by Max Brantley
The downtown business establishment has turned up the heat on the lobbying effort to get Pulaski Tech to move its culinary school downtown, a subject the Tech Board is likely to decide Thursday. Lobby groups: Argenta Arts Foundation, Argenta Community Theater, Argenta Downtown Council, Argenta Community Development Corporation, Central Arkansas Library System, Little Rock Downtown Partnership, Little Rock Regional Chamber, North Little Rock Chamber of Commerce, North Little Rock Visitors Bureau, Riverfest.
Here are the talking points. (My unsolicited advice. Ditch that overused word "synergy." Apart from meaning the preferred location is close to some other institutions — but not lots of others — it's mostly meaningless.)
I don't think Pulaski Tech will forsake its Southwest campus for a move downtown if the cost is appreciably higher, as a Tech consultant has said it would be. Downtown backers are skeptical of that estimate. They'll have to prove it's off-base. Legislators and city officials from Southwest Little Rock also tell me they are more than a little PO'ed by the pressure to move downtown. What are they? Chopped liver?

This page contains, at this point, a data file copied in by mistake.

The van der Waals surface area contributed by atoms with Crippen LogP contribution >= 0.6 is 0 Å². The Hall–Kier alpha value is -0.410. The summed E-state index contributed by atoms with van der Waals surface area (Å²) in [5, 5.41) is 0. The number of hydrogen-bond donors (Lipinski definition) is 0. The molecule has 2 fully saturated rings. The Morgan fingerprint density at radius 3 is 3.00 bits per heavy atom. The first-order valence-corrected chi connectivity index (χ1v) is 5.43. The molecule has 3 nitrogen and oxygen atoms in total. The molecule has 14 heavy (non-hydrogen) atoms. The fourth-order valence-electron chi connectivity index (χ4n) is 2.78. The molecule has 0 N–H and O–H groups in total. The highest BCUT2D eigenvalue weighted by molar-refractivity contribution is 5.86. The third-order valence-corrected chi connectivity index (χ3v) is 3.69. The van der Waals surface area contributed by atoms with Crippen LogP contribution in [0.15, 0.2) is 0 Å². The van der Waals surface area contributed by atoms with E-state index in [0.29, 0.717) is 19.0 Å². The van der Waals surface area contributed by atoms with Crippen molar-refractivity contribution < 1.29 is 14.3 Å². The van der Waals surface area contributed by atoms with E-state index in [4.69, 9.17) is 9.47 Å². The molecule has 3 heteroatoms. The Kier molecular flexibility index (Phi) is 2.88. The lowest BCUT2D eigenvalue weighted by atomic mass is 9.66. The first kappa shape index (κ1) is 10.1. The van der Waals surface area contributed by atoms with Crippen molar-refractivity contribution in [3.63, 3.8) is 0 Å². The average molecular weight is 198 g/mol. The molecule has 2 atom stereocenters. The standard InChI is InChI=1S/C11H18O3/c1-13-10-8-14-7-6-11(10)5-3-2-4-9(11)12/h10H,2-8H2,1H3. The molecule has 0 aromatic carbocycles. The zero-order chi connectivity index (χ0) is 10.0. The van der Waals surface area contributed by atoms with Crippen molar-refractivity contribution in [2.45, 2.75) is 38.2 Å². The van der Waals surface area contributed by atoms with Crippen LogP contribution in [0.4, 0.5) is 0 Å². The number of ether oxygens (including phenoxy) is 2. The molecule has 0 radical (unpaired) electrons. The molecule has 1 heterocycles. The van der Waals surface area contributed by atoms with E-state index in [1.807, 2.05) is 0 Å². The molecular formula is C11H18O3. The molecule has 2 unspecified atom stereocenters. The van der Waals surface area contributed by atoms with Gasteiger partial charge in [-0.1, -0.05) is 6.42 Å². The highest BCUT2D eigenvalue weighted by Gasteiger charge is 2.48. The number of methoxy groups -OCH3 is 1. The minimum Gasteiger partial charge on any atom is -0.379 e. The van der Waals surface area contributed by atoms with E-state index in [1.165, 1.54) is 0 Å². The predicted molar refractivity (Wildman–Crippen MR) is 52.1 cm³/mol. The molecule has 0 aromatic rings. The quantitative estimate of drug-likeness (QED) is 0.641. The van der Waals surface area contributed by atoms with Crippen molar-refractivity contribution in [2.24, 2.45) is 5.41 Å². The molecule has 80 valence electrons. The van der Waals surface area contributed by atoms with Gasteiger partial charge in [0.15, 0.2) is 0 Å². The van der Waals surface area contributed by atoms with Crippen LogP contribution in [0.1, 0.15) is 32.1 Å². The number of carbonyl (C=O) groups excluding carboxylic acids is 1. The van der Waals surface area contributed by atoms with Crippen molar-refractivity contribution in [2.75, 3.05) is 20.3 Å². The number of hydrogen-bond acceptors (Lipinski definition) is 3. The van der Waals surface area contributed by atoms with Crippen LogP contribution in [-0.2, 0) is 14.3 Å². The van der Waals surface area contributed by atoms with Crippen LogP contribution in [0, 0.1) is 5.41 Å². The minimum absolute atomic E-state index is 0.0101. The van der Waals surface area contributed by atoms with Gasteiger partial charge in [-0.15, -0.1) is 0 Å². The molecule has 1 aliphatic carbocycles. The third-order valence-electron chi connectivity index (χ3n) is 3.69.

It's an interesting political debate. Pulaski Tech has the benefit of enormous success at a low cost. It did it without a great deal of help, by the way, from interest groups now seeking favors. So it's more independent than some. I like any and all ideas for luring people onto moribund Main Street. But taxpayer- (or, here, student-) financed institutions can't do it alone. Private investments are also needed. Market matters.
The notion that one location is better than another for a school or research facility also brings up the Little Rock Technology Park site search that I mentioned last night. A real estate professional asks me: Does it really matter if it's very close to UAMS or UALR, a location that will dislocate potentially hundreds of residents? Couldn't it be put on a greenfield a few miles away? Land costs in the established neighborhoods now proposed for study and the modest 20,000-square-foot building initially planned will eat up the $22 million from the new city sales tax pretty rapidly, before any staff is hired or additional buildings are on the drawing board.